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    Abstract
    Introduction
    Case Report
    Discussion
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Table of Contents   
CASE REPORT  
Year : 2010  |  Volume : 3  |  Issue : 2  |  Page : 187-189
Anatomically corrected malposition of great arteries


1 Department of Pediatric Cardiology, Frontier Life Line Hospital, Dr. K.M. Cherian Heart Foundation, Chennai, Tamil Nadu, India
2 Department of Pediatric Cardiac Surgery, Frontier Life Line Hospital, Dr. K.M. Cherian Heart Foundation, Chennai, Tamil Nadu, India

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Date of Web Publication16-Dec-2010
 

   Abstract 

Anatomically corrected malposition of great arteries (ACMGA) is a rare form of congenital heart disease in which the great arteries arise above the anatomically correct ventricles but have abnormal spatial relationship. We report the case of a 26-year-old female with ACMGA and tunnel type of subaortic obstruction. The abnormal relationship and segmental arrangement necessitates systematic approach in evaluation for proper diagnosis and surgical repair. This unusual case is reported for its rarity and to highlight the need for awareness to differentiate it from other more common conditions.

Keywords: Abnormal spatial relationship, anatomically corrected malposition of great arteries, malposed arteries

How to cite this article:
Sridhar A, Subramanyan R, Verma S, Abraham S. Anatomically corrected malposition of great arteries. Ann Pediatr Card 2010;3:187-9

How to cite this URL:
Sridhar A, Subramanyan R, Verma S, Abraham S. Anatomically corrected malposition of great arteries. Ann Pediatr Card [serial online] 2010 [cited 2019 Dec 7];3:187-9. Available from: http://www.annalspc.com/text.asp?2010/3/2/187/74057



   Introduction Top


Anatomically corrected malposition of great arteries (ACMGA) is a condition in which the great arteries are abnormally related to each other and to the ventricles but arise from the anatomically correct ventricle. The abnormal relationship and segmental arrangement necessitates a systematic approach in evaluation for proper diagnosis and surgical repair.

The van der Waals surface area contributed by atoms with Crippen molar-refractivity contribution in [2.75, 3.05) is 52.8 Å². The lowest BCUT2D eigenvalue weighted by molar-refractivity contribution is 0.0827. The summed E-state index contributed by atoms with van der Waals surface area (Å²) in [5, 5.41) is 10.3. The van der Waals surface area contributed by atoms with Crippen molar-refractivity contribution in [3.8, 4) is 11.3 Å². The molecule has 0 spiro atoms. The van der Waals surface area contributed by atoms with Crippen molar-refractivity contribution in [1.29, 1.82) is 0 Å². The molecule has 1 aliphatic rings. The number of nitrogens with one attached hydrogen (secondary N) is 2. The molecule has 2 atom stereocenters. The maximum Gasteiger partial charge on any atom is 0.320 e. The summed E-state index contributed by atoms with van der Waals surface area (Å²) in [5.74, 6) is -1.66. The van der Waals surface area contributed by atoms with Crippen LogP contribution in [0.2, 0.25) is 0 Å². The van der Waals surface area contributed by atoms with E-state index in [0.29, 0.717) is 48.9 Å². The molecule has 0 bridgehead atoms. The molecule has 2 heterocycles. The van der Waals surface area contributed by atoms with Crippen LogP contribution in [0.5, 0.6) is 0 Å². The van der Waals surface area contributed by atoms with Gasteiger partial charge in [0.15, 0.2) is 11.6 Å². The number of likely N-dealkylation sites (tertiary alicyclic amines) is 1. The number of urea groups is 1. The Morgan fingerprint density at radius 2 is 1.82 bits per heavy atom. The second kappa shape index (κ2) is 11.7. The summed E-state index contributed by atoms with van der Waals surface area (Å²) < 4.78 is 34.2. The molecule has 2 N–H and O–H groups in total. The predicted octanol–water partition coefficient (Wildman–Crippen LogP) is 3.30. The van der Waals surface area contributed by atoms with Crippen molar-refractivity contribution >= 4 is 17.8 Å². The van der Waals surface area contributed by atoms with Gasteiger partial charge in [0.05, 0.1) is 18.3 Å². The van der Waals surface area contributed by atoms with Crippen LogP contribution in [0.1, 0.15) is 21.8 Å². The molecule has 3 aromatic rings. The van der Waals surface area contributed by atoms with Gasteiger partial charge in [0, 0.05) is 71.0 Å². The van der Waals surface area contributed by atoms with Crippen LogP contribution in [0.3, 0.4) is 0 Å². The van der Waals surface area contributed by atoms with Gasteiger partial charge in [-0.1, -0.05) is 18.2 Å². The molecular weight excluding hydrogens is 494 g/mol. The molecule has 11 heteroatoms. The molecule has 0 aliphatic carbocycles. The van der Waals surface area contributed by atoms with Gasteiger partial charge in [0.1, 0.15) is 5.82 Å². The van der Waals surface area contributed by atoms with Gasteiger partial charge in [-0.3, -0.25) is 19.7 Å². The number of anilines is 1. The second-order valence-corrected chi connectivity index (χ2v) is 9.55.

Case Report Top


A 26-year-old female with NYHA class III dyspnea on exertion and easy fatigability was referred for surgery with the diagnosis of congenitally corrected transposition of great arteries (CCTGA), restrictive subaortic ventricular septal defect (VSD) and severe subpulmonic left ventricular outflow tract (LVOT) obstruction. She was on Propranolol. Clinical examination showed an acyanotic patient with low volume pulses and a grade 3/6 ejection systolic murmur over the left sternal border. Chest X-ray revealed normal heart size, left ventricular (LV) type of apex, right aortic arch, and convex left upper border, suggestive of dilated ascending aorta and normal lung vascularity.

Transthoracic echocardiography (TTE) showed situs solitus, levocardia, AV concordance, side by side orientation of the ventricles, and an anterior leftward aorta. The aorta appeared to override the interventricular septum but no definite VSD could be seen probably because of poor echo window. The pulmonary artery was seen to arise from the right ventricle with no evidence of pulmonary stenosis. A high velocity jet was seen in the subaortic region with a gradient of 100 mmHg. Double outlet right ventricle (DORV) with severely restrictive VSD, L-malposed aorta and unrestricted pulmonary blood flow was suspected on echo.